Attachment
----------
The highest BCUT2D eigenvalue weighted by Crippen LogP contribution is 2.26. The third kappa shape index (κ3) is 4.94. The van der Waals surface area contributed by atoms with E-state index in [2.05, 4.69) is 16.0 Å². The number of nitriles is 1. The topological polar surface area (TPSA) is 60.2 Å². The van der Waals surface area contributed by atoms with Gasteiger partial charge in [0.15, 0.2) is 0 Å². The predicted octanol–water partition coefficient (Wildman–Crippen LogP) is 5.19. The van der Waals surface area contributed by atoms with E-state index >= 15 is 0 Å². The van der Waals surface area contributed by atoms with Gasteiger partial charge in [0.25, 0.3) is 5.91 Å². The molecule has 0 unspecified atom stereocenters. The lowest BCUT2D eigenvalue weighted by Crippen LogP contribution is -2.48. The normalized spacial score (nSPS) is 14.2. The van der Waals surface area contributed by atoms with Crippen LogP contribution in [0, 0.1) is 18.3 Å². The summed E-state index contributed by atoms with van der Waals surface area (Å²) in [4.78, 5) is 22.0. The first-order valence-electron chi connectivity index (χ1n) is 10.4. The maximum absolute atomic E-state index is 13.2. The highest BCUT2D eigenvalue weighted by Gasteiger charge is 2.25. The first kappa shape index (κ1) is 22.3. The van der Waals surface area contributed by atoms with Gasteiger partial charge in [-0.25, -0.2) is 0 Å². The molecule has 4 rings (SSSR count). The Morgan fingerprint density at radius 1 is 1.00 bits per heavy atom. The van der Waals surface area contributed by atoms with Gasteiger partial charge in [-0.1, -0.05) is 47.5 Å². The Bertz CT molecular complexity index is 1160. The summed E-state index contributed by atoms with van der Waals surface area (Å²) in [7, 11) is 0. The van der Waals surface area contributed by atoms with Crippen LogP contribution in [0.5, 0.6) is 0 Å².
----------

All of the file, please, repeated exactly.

The highest BCUT2D eigenvalue weighted by Crippen LogP contribution is 2.26. The third kappa shape index (κ3) is 4.94. The van der Waals surface area contributed by atoms with E-state index in [2.05, 4.69) is 16.0 Å². The number of nitriles is 1. The topological polar surface area (TPSA) is 60.2 Å². The van der Waals surface area contributed by atoms with Gasteiger partial charge in [0.15, 0.2) is 0 Å². The predicted octanol–water partition coefficient (Wildman–Crippen LogP) is 5.19. The van der Waals surface area contributed by atoms with E-state index >= 15 is 0 Å². The van der Waals surface area contributed by atoms with Gasteiger partial charge in [0.25, 0.3) is 5.91 Å². The molecule has 0 unspecified atom stereocenters. The lowest BCUT2D eigenvalue weighted by Crippen LogP contribution is -2.48. The normalized spacial score (nSPS) is 14.2. The van der Waals surface area contributed by atoms with Crippen LogP contribution in [0, 0.1) is 18.3 Å². The summed E-state index contributed by atoms with van der Waals surface area (Å²) in [4.78, 5) is 22.0. The first-order valence-electron chi connectivity index (χ1n) is 10.4. The maximum absolute atomic E-state index is 13.2. The highest BCUT2D eigenvalue weighted by Gasteiger charge is 2.25. The first kappa shape index (κ1) is 22.3. The van der Waals surface area contributed by atoms with Gasteiger partial charge in [-0.25, -0.2) is 0 Å². The molecule has 4 rings (SSSR count). The Morgan fingerprint density at radius 1 is 1.00 bits per heavy atom. The van der Waals surface area contributed by atoms with Gasteiger partial charge in [-0.1, -0.05) is 47.5 Å². The Bertz CT molecular complexity index is 1160. The summed E-state index contributed by atoms with van der Waals surface area (Å²) in [7, 11) is 0. The van der Waals surface area contributed by atoms with Crippen LogP contribution in [0.5, 0.6) is 0 Å².